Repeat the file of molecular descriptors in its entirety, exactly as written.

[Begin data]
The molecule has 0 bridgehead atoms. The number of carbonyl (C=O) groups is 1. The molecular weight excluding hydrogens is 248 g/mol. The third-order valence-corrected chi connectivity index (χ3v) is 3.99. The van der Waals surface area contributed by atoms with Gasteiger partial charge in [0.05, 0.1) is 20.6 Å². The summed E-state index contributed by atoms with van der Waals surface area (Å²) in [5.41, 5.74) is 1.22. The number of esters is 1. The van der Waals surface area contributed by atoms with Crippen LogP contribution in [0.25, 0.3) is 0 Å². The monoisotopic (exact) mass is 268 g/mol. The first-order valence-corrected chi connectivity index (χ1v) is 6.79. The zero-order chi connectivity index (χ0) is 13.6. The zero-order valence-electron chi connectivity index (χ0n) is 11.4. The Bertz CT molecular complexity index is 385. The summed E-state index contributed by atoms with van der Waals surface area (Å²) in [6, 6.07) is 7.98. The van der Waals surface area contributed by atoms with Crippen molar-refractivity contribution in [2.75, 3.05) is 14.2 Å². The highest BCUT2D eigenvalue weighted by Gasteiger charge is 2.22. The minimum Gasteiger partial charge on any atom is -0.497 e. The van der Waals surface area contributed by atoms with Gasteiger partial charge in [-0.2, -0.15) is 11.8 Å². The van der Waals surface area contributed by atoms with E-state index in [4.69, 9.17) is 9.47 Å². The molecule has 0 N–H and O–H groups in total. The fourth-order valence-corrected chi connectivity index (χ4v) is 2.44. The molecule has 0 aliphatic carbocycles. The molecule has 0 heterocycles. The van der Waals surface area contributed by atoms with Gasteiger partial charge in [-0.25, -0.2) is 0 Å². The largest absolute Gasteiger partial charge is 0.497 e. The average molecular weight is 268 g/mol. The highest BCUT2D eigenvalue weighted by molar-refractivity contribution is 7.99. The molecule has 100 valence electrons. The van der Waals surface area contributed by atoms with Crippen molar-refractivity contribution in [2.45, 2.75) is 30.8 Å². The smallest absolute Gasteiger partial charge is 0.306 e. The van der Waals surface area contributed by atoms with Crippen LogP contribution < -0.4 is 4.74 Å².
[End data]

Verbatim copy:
The molecule has 0 bridgehead atoms. The number of carbonyl (C=O) groups is 1. The molecular weight excluding hydrogens is 248 g/mol. The third-order valence-corrected chi connectivity index (χ3v) is 3.99. The van der Waals surface area contributed by atoms with Gasteiger partial charge in [0.05, 0.1) is 20.6 Å². The summed E-state index contributed by atoms with van der Waals surface area (Å²) in [5.41, 5.74) is 1.22. The number of esters is 1. The van der Waals surface area contributed by atoms with Crippen LogP contribution in [0.25, 0.3) is 0 Å². The monoisotopic (exact) mass is 268 g/mol. The first-order valence-corrected chi connectivity index (χ1v) is 6.79. The zero-order chi connectivity index (χ0) is 13.6. The zero-order valence-electron chi connectivity index (χ0n) is 11.4. The Bertz CT molecular complexity index is 385. The summed E-state index contributed by atoms with van der Waals surface area (Å²) in [6, 6.07) is 7.98. The van der Waals surface area contributed by atoms with Crippen molar-refractivity contribution in [2.75, 3.05) is 14.2 Å². The highest BCUT2D eigenvalue weighted by Gasteiger charge is 2.22. The minimum Gasteiger partial charge on any atom is -0.497 e. The van der Waals surface area contributed by atoms with Gasteiger partial charge in [-0.2, -0.15) is 11.8 Å². The van der Waals surface area contributed by atoms with E-state index in [4.69, 9.17) is 9.47 Å². The molecule has 0 N–H and O–H groups in total. The fourth-order valence-corrected chi connectivity index (χ4v) is 2.44. The molecule has 0 aliphatic carbocycles. The molecule has 0 heterocycles. The van der Waals surface area contributed by atoms with Gasteiger partial charge in [-0.25, -0.2) is 0 Å². The largest absolute Gasteiger partial charge is 0.497 e. The average molecular weight is 268 g/mol. The highest BCUT2D eigenvalue weighted by molar-refractivity contribution is 7.99. The molecule has 100 valence electrons. The van der Waals surface area contributed by atoms with Crippen molar-refractivity contribution in [2.45, 2.75) is 30.8 Å². The smallest absolute Gasteiger partial charge is 0.306 e. The van der Waals surface area contributed by atoms with Crippen LogP contribution < -0.4 is 4.74 Å².